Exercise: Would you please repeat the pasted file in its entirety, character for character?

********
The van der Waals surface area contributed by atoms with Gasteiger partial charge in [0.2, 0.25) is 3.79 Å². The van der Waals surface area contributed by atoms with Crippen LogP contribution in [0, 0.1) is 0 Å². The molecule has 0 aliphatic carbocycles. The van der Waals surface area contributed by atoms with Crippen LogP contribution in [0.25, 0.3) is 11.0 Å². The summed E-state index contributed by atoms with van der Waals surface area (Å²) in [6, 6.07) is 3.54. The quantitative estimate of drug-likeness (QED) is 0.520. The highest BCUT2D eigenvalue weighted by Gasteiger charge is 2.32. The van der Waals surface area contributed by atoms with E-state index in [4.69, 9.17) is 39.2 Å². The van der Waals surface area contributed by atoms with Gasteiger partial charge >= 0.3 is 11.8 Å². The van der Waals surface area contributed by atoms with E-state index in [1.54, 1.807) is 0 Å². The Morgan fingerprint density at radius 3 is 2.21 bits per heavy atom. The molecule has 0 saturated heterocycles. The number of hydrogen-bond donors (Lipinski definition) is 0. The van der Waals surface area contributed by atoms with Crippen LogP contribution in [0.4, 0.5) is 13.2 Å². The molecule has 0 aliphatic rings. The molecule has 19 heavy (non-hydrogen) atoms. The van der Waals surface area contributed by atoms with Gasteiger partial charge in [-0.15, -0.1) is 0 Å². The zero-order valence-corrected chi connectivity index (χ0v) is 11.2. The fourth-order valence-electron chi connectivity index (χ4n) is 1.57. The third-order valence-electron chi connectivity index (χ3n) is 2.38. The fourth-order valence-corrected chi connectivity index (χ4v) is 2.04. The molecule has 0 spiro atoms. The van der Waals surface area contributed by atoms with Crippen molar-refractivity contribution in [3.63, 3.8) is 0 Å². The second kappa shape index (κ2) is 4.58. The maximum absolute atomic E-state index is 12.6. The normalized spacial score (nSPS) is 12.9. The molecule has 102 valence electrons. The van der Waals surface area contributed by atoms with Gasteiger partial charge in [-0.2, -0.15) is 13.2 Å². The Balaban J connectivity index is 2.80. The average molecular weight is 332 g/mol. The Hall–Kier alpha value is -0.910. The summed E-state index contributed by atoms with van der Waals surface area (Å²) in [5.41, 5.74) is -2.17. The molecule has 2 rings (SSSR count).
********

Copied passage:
The van der Waals surface area contributed by atoms with Gasteiger partial charge in [0.2, 0.25) is 3.79 Å². The van der Waals surface area contributed by atoms with Crippen LogP contribution in [0, 0.1) is 0 Å². The molecule has 0 aliphatic carbocycles. The van der Waals surface area contributed by atoms with Crippen LogP contribution in [0.25, 0.3) is 11.0 Å². The summed E-state index contributed by atoms with van der Waals surface area (Å²) in [6, 6.07) is 3.54. The quantitative estimate of drug-likeness (QED) is 0.520. The highest BCUT2D eigenvalue weighted by Gasteiger charge is 2.32. The van der Waals surface area contributed by atoms with E-state index in [4.69, 9.17) is 39.2 Å². The van der Waals surface area contributed by atoms with Gasteiger partial charge >= 0.3 is 11.8 Å². The van der Waals surface area contributed by atoms with E-state index in [1.54, 1.807) is 0 Å². The Morgan fingerprint density at radius 3 is 2.21 bits per heavy atom. The molecule has 0 saturated heterocycles. The number of hydrogen-bond donors (Lipinski definition) is 0. The van der Waals surface area contributed by atoms with Crippen LogP contribution in [0.4, 0.5) is 13.2 Å². The molecule has 0 aliphatic rings. The molecule has 19 heavy (non-hydrogen) atoms. The van der Waals surface area contributed by atoms with Gasteiger partial charge in [-0.15, -0.1) is 0 Å². The zero-order valence-corrected chi connectivity index (χ0v) is 11.2. The fourth-order valence-electron chi connectivity index (χ4n) is 1.57. The third-order valence-electron chi connectivity index (χ3n) is 2.38. The fourth-order valence-corrected chi connectivity index (χ4v) is 2.04. The molecule has 0 spiro atoms. The van der Waals surface area contributed by atoms with Crippen molar-refractivity contribution in [3.63, 3.8) is 0 Å². The second kappa shape index (κ2) is 4.58. The maximum absolute atomic E-state index is 12.6. The normalized spacial score (nSPS) is 12.9. The molecule has 102 valence electrons. The van der Waals surface area contributed by atoms with Gasteiger partial charge in [-0.2, -0.15) is 13.2 Å². The Balaban J connectivity index is 2.80. The average molecular weight is 332 g/mol. The Hall–Kier alpha value is -0.910. The summed E-state index contributed by atoms with van der Waals surface area (Å²) in [5.41, 5.74) is -2.17. The molecule has 2 rings (SSSR count).